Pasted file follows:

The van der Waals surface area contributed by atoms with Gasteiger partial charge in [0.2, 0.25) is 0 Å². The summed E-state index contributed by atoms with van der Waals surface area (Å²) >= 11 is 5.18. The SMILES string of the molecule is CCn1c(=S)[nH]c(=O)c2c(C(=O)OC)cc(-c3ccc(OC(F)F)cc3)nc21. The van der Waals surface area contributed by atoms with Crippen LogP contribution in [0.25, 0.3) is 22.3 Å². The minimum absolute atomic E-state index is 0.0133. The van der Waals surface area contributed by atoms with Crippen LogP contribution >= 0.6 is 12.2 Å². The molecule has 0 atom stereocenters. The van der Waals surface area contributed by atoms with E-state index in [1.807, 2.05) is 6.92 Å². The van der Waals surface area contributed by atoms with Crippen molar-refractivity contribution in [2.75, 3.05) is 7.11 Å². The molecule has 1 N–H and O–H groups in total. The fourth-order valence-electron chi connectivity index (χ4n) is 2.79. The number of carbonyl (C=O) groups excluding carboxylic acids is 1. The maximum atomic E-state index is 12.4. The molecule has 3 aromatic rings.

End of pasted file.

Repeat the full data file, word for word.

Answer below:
The van der Waals surface area contributed by atoms with Gasteiger partial charge in [0.2, 0.25) is 0 Å². The summed E-state index contributed by atoms with van der Waals surface area (Å²) >= 11 is 5.18. The SMILES string of the molecule is CCn1c(=S)[nH]c(=O)c2c(C(=O)OC)cc(-c3ccc(OC(F)F)cc3)nc21. The van der Waals surface area contributed by atoms with Crippen LogP contribution in [0.25, 0.3) is 22.3 Å². The minimum absolute atomic E-state index is 0.0133. The van der Waals surface area contributed by atoms with Crippen LogP contribution >= 0.6 is 12.2 Å². The molecule has 0 atom stereocenters. The van der Waals surface area contributed by atoms with E-state index in [1.807, 2.05) is 6.92 Å². The van der Waals surface area contributed by atoms with Crippen molar-refractivity contribution in [2.75, 3.05) is 7.11 Å². The molecule has 1 N–H and O–H groups in total. The fourth-order valence-electron chi connectivity index (χ4n) is 2.79. The number of carbonyl (C=O) groups excluding carboxylic acids is 1. The maximum atomic E-state index is 12.4. The molecule has 3 aromatic rings.